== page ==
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Books for Beginners

A guide for those who are thinking of starting beekeeping,
or who just have.

Probably the first thing someone would do who wanted to investigate the possibility of starting beekeeping is to obtain a book. That book may be a gift, in which case the recipient hasn't usually got much say in the matter, or it may be purchased by the person themselves. Nowadays when many things are bought online it is not easy to see what you are buying, so you have to rely on a brief description, the cover and the reputation of the author. There is a lot of prejudice in beekeeping and reviews aren't always very helpful. On many occasions I have seen opposing views of the same book by different people, which is very confusing. How does the purchaser know how good the book is and how sound the information is with this lack of helpful information? Unless they can read it and are a reasonably experienced beekeeper they don't, if they are experienced enough to judge it they don't need the book in the first place!

It is far too easy to buy something with loads of nice pictures, but at the end of the day that is just what they are-pictures. I have recently seen an English book where a large number of photographs appear to be stock images from foreign apiaries, showing foreign hives in clearly foreign surroundings. What use is that?

I have given three possibilities below that I am happy to recommend. That doesn't mean I don't recommend others, but quite frankly this area of beekeeping literature is not particularly well served with high quality options. There are some books that haven't been written by beekeepers, or if they have they may be very inexperienced. For some reason there is a constant stream of people who seem to want to write a book as soon as they see a beehive! They can't aim it at experienced beekeepers, so the poor beginner is specially selected. There is one I know of that was written after attending a beginners course and another that was written after a year's experience. This in my view is disrespectful to the reader. This inexperience is seen in the number of times you see the same mistakes in books, where I think these "writers" simply copy what others have written, change the order of the words and the same mistake is seen in several places. As a teacher of beekeeping I have to tell people that what they have read is twaddle, but in fairness to them they have bought a book on a specialist subject and they expect it to be correct. The books listed below have been written by experienced beekeepers and I agree with most of the content in them. All of us beekeepers disagree about certain things and with such a vast subject that is to be expected. There are few photographs in any of them, but the content quality more than makes up for that.

As a first read I would be happy to suggest any one of these, but if you want to go any further it might be a good idea to have all three. As far as cost is concerned I think they would be money well spent. I think from a beekeeping point of view they complement each other well.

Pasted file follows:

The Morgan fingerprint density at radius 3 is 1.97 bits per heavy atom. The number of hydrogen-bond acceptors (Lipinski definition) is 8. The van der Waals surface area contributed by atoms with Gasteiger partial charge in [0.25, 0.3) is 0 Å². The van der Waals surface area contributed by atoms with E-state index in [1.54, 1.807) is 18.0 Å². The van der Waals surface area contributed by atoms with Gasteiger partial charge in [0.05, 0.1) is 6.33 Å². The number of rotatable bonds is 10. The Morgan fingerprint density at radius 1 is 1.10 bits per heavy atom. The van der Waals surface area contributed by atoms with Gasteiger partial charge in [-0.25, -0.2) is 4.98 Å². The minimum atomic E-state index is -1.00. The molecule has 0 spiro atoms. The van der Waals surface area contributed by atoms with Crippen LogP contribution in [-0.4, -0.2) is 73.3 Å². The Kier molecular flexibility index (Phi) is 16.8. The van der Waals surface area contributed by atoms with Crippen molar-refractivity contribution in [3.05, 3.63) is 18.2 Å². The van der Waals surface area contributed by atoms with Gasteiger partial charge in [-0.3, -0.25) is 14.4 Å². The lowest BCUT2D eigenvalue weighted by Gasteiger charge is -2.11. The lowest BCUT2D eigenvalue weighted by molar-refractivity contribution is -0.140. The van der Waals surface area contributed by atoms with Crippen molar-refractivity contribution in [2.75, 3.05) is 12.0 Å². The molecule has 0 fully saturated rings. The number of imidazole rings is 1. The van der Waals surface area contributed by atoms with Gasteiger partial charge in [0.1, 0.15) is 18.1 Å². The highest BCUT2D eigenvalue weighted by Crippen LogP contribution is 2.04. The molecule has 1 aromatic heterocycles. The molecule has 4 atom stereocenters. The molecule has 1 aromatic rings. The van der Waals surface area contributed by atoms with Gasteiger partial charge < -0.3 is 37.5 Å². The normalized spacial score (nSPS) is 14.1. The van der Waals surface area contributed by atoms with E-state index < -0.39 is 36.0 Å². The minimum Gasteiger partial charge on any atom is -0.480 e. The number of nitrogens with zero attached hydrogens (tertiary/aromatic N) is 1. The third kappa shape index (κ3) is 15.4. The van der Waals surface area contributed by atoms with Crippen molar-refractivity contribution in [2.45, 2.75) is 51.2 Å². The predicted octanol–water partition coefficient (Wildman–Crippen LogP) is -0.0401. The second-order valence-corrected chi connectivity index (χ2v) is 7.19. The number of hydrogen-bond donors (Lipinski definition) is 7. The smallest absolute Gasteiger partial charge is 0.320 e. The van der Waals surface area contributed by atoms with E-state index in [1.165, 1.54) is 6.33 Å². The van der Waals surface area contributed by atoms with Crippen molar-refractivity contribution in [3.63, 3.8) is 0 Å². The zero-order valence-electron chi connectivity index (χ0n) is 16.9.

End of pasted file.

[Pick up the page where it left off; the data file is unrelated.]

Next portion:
Bees at the Bottom of the Garden. by Alan Campion.
This book can be read in an evening and in my opinion is an easy read. It is very difficult to write a book for both non beekeepers and those fairly new to the craft, but the author does it admirably. I found there was little on colony management or problem solving, but this is dealt with in "Beekeeping. A Practical Guide" (below).
Even as an experienced beekeeper I would never tire of reading this book, and I can see beginners reading it more than once. 
There are drawings, but they are well done and compliment the text well.

Better Beginnings for Beekeepers. by Adrian Waring.
Adrian Waring was the County Beekeeping Instructor (CBI) for Northamptonshire and a beekeeper since the early 1960s. I like his clear style and I feel the beginner will understand the content. In slightly more depth than "Bees at the Bottom of the Garden".
Adrian is an enthusiast of our native bee and this shows in the use of single brood box British hives and the relevant simple management techniques. His wealth of teaching experience is very much in evidence.
I think the rather unattractive cover of this book may not have done it many favours, as it isn't popular with some of the newer people who teach beekeeping. This is a pity as it is streets ahead of the flashier books in terms of sound content.

Beekeeping. A Practical Guide. by Roger Patterson.
I know this is my book and you would expect me to recommend it. The scope is wider than the other two and in greater depth, so may be slightly more difficult to read for the non-beekeeper, although everything is explained well and a second read should do the trick. I have written it so it doesn't get dated and could probably still be relevant in 50 years time. There are a few photographs and drawings, but they complement the text well. There are around 150 photographs online that go with this book, which of course keeps the cost down. I want prospective beekeepers to learn, not to be entertained by pretty pictures.

I am naturally rebellious and object to some of the twaddle that is currently taught and in places I may be a bit forthright, but I have found beekeeping to be hugely enjoyable and I want every beekeeper to enjoy their hobby, not for it to become a chore that many seem to want it to become.

I have been keeping bees for nearly 50 years and teaching for 40. I have drawn on this experience and pass on that knowledge. I do not try to describe several methods that confuse people, just the tried and tested ones I use myself.

This book is described further here.

All three of these books we recommend at the Wisborough Green Beginners day, that is held every year.

Roger Patterson